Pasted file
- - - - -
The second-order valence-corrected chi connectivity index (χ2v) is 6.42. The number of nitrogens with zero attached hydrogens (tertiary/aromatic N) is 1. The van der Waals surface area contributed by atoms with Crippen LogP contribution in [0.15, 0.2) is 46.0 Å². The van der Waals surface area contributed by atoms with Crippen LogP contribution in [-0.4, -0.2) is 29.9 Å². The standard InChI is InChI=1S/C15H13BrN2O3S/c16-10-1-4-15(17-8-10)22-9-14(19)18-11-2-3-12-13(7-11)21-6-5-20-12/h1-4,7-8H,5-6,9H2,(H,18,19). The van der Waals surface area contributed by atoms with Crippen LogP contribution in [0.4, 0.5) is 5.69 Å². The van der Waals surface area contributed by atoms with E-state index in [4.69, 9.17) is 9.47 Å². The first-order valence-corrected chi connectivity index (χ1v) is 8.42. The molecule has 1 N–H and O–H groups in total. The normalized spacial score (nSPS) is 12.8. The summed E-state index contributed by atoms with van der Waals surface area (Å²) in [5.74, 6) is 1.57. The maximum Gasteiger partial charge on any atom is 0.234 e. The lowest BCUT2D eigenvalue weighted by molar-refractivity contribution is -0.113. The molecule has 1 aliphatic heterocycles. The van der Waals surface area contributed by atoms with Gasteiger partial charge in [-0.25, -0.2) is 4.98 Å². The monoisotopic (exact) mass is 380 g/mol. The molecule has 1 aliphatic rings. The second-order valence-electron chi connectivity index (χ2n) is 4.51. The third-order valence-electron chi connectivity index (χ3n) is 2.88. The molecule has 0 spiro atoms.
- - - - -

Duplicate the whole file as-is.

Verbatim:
The second-order valence-corrected chi connectivity index (χ2v) is 6.42. The number of nitrogens with zero attached hydrogens (tertiary/aromatic N) is 1. The van der Waals surface area contributed by atoms with Crippen LogP contribution in [0.15, 0.2) is 46.0 Å². The van der Waals surface area contributed by atoms with Crippen LogP contribution in [-0.4, -0.2) is 29.9 Å². The standard InChI is InChI=1S/C15H13BrN2O3S/c16-10-1-4-15(17-8-10)22-9-14(19)18-11-2-3-12-13(7-11)21-6-5-20-12/h1-4,7-8H,5-6,9H2,(H,18,19). The van der Waals surface area contributed by atoms with Crippen LogP contribution in [0.4, 0.5) is 5.69 Å². The van der Waals surface area contributed by atoms with E-state index in [4.69, 9.17) is 9.47 Å². The first-order valence-corrected chi connectivity index (χ1v) is 8.42. The molecule has 1 N–H and O–H groups in total. The normalized spacial score (nSPS) is 12.8. The summed E-state index contributed by atoms with van der Waals surface area (Å²) in [5.74, 6) is 1.57. The maximum Gasteiger partial charge on any atom is 0.234 e. The lowest BCUT2D eigenvalue weighted by molar-refractivity contribution is -0.113. The molecule has 1 aliphatic heterocycles. The van der Waals surface area contributed by atoms with Gasteiger partial charge in [-0.25, -0.2) is 4.98 Å². The monoisotopic (exact) mass is 380 g/mol. The molecule has 1 aliphatic rings. The second-order valence-electron chi connectivity index (χ2n) is 4.51. The third-order valence-electron chi connectivity index (χ3n) is 2.88. The molecule has 0 spiro atoms.